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Re: [RFC v4 67/70] target/riscv: rvv-1.0: relax RV_VLEN_MAX to 512-bits

From: Richard Henderson
Subject: Re: [RFC v4 67/70] target/riscv: rvv-1.0: relax RV_VLEN_MAX to 512-bits
Date: Sat, 29 Aug 2020 18:39:21 -0700
User-agent: Mozilla/5.0 (X11; Linux x86_64; rv:68.0) Gecko/20100101 Thunderbird/68.10.0

On 8/17/20 1:49 AM, frank.chang@sifive.com wrote:
> From: Frank Chang <frank.chang@sifive.com>
> As GVEC only supports MAXSZ and OPRSZ in the range of: [8..256] bytes
> and LMUL could be a fractional number. The maximum vector size can be
> operated might be less than 8 bytes or larger than 256 bytes.
> Skip to use GVEC if maximum vector size <= 8 or >= 256 bytes.
> Signed-off-by: Frank Chang <frank.chang@sifive.com>
> --
> Maybe to relax the limitations of MAXSZ or OPRSZ would be a better
> approach.

I would definitely like to improve gvec to handle any actual vector length that
you need.  With VLEN=512 (bits) and LMUL=8, that gives you 512 byte vectors.
Is that the limit of what you need, or did you want to go higher?

There will have to be some maximum supported by tcg, though.
It's probably worth having an assert somewhere.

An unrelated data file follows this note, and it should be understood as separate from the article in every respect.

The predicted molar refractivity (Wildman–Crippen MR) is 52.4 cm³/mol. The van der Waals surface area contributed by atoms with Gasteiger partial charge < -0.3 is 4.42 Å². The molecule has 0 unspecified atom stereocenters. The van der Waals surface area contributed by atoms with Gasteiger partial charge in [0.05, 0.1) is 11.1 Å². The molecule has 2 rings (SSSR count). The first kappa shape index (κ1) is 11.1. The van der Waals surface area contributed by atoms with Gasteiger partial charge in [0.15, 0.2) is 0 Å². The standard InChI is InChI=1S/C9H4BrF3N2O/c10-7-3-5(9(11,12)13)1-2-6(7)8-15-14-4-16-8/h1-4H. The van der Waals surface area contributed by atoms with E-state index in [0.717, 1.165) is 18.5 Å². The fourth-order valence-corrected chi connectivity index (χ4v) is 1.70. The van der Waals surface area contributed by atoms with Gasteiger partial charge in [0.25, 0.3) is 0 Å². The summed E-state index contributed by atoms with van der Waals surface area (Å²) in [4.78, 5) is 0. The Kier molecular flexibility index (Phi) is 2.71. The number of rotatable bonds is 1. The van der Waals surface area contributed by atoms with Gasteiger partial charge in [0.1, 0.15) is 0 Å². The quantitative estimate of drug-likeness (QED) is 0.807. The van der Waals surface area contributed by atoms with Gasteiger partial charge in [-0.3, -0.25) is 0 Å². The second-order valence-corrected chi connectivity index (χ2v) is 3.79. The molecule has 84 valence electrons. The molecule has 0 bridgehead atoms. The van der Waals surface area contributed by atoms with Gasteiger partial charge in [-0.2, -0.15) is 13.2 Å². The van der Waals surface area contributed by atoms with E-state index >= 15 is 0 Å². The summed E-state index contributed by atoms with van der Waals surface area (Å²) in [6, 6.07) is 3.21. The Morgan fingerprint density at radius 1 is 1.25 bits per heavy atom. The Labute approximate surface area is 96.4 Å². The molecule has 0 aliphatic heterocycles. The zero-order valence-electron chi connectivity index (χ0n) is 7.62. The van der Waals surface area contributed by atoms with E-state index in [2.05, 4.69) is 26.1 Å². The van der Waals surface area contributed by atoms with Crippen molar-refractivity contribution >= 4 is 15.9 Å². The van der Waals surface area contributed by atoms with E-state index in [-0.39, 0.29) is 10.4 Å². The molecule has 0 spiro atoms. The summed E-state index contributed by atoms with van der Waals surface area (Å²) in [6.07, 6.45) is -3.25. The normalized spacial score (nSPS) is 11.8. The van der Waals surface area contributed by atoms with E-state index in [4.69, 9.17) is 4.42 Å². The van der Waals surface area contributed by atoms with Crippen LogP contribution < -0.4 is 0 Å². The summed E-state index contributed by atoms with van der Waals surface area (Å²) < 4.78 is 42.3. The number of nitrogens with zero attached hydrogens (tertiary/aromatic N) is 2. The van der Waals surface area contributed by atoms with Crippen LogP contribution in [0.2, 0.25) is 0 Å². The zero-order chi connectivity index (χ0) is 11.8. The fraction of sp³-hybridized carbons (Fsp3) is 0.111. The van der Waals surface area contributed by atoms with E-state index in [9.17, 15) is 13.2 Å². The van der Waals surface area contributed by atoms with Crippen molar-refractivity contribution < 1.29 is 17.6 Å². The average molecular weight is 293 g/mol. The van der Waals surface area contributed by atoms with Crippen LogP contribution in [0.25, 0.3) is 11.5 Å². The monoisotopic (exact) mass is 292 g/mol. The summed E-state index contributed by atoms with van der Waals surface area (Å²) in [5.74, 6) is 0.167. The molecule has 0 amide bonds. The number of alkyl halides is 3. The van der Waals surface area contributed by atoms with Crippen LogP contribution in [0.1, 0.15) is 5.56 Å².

Perhaps something like

 * RV_LEN_MAX (bits) / 8 (bits-per-byte) * 8 (LMUL)
 * = RV_LEN_MAX (bytes)
 * should be less than the number of bytes supported by gvec.

Perhaps placed in in vector_helper.c, so that cpu.h does not have to include

However... simply increasing the number of bits in SIMD_MAXSZ_BITS and
SIMD_OPRSZ_BITS will break Arm SVE -- we need 20 bits in simd_data(), and
that's exactly what we have at present.

If we can come up with a more compact encoding of oprsz/maxsz, that would be
ideal.  Otherwise, I need to compress the data currently stored in simd_data().


I suppose one point here is that for RISC-V, oprsz always equals maxsz.  So
we've effectively wasted 5 bits.  Moreover, that's also true for Arm SVE.

However, Arm AdvSIMD, the older vector isa, will have oprsz == 8 or oprsz ==
16.  Since the vector registers overlap, maxsz is the SVE vector length, and
the area in between oprsz and maxsz is cleared.

If we ever merge the x86_64 AVX2 patches from last year's GSoC, and then expand
on that to implement AVX512, then we would have oprsz == 16 or oprsz == 32,
with maxsz == 64.

Perhaps we could reduce the generality of oprsz, and compress it into 2 bits:

  0b00 -> 8
  0b01 -> 16
  0b10 -> 32
  0b11 -> maxsz

Now we have 3 bits we can move over to the maxsz field, which will let us
represent 8 * 256 or 2048 byte vectors.



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